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I liked what I read about Obama’s Cairo speech and I pretty much liked the speech itself. At the risk of sounding fatuous, I would have given a similar presentation had I been in his position – with a couple of additions. I would have been more direct about the necessity of giving more than lip service to democracy. I would have reminded the Arab countries a little more forcefully (as he had indicated he would do) that they haven’t exactly stepped up to the plate when it comes to investing in the future of Palestine although some nations have been happy to arm the militant factions. He might have been a bit more careful when discussing the Holocaust as if it were equivalent to the Palestinian plight; from a tactical standpoint, that wasn’t going to sit too well with an Israel already stunned by the idea that an American President would tell them to stop building settlements. But by and large and given the setting, I think it worked. It brilliantly undermined Osama Bin Laden’s bid for attention and made it seem almost churlish to dislike an America that was trying hard to balance competing interests.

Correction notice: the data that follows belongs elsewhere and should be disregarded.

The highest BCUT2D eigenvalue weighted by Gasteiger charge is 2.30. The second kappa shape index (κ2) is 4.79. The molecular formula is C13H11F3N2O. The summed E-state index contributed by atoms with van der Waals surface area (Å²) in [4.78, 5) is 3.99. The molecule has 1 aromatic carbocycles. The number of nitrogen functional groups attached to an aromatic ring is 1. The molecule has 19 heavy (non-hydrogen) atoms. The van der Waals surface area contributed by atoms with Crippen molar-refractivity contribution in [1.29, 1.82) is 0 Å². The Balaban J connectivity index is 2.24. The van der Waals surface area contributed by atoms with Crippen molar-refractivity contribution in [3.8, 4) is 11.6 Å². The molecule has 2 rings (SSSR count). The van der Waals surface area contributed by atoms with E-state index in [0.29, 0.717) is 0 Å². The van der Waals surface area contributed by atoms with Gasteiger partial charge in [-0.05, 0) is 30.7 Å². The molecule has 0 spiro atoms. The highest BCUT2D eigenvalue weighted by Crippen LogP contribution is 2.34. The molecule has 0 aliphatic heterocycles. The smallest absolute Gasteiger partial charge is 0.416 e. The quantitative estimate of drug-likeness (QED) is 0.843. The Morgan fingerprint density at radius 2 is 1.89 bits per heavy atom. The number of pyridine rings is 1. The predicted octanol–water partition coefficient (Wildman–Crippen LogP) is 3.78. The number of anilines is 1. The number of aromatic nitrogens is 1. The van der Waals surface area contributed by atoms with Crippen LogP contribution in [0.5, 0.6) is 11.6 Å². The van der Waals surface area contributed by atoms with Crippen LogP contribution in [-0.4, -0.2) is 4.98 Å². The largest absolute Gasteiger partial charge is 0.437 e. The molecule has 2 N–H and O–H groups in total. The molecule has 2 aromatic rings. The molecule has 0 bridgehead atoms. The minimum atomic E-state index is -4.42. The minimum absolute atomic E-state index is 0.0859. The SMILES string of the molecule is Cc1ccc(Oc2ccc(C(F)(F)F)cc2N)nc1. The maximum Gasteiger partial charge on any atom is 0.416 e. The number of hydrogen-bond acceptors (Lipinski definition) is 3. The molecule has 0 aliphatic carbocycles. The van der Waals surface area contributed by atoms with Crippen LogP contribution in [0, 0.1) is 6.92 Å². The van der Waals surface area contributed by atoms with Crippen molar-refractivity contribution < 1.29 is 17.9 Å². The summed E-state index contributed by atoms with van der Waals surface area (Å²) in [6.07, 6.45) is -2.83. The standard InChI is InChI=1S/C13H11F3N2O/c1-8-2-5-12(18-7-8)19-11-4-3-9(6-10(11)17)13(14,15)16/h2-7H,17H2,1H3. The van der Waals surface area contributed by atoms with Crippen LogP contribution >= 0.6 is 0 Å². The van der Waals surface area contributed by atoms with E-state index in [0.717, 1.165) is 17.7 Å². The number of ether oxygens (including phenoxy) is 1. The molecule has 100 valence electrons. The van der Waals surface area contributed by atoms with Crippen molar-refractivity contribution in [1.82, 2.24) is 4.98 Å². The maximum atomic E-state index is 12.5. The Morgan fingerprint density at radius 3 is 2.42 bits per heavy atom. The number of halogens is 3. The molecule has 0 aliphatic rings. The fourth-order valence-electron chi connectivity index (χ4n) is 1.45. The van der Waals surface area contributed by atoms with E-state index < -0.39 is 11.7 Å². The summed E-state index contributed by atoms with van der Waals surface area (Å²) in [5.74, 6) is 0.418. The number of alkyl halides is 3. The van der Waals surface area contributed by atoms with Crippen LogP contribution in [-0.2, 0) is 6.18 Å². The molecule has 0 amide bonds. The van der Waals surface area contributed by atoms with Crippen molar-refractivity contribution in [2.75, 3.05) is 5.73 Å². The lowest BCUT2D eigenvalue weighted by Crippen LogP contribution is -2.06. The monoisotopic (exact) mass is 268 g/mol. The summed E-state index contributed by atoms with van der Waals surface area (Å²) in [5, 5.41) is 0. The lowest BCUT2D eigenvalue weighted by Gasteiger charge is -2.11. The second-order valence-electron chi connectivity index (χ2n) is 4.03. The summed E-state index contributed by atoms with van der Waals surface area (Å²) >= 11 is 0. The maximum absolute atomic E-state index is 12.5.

What I don’t know is whether his comments will help resolve the Israeli-Palestinian conflict. It seems at this point to be intractable.  As I wrote in a similarly named post here in January: